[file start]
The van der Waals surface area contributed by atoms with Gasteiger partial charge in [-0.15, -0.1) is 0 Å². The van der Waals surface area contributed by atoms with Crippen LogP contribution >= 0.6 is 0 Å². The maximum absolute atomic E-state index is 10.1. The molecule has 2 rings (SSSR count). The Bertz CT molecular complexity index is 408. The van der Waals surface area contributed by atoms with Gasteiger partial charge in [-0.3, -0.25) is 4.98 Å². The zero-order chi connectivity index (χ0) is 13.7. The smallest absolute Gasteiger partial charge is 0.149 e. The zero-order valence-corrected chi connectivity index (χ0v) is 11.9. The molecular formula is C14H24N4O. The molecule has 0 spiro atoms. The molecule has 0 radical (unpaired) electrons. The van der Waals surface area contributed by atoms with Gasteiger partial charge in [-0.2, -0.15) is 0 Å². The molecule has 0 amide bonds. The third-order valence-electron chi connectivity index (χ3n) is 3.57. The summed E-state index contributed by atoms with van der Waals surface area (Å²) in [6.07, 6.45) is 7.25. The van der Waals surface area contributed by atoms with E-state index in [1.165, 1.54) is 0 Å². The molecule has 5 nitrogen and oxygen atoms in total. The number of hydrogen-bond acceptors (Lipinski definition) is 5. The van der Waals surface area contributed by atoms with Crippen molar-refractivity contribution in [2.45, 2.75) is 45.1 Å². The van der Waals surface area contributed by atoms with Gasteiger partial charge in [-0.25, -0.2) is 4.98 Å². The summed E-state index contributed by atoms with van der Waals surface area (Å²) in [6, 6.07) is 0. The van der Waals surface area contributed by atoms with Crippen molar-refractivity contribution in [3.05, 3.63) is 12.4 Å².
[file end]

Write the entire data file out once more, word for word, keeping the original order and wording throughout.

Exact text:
The van der Waals surface area contributed by atoms with Gasteiger partial charge in [-0.15, -0.1) is 0 Å². The van der Waals surface area contributed by atoms with Crippen LogP contribution >= 0.6 is 0 Å². The maximum absolute atomic E-state index is 10.1. The molecule has 2 rings (SSSR count). The Bertz CT molecular complexity index is 408. The van der Waals surface area contributed by atoms with Gasteiger partial charge in [-0.3, -0.25) is 4.98 Å². The zero-order chi connectivity index (χ0) is 13.7. The smallest absolute Gasteiger partial charge is 0.149 e. The zero-order valence-corrected chi connectivity index (χ0v) is 11.9. The molecular formula is C14H24N4O. The molecule has 0 spiro atoms. The molecule has 0 radical (unpaired) electrons. The van der Waals surface area contributed by atoms with Gasteiger partial charge in [-0.2, -0.15) is 0 Å². The molecule has 0 amide bonds. The third-order valence-electron chi connectivity index (χ3n) is 3.57. The summed E-state index contributed by atoms with van der Waals surface area (Å²) in [6.07, 6.45) is 7.25. The van der Waals surface area contributed by atoms with E-state index in [1.165, 1.54) is 0 Å². The molecule has 5 nitrogen and oxygen atoms in total. The number of hydrogen-bond acceptors (Lipinski definition) is 5. The van der Waals surface area contributed by atoms with Crippen molar-refractivity contribution in [2.45, 2.75) is 45.1 Å². The van der Waals surface area contributed by atoms with Gasteiger partial charge in [-0.25, -0.2) is 4.98 Å². The summed E-state index contributed by atoms with van der Waals surface area (Å²) in [6, 6.07) is 0. The van der Waals surface area contributed by atoms with Crippen molar-refractivity contribution in [3.05, 3.63) is 12.4 Å².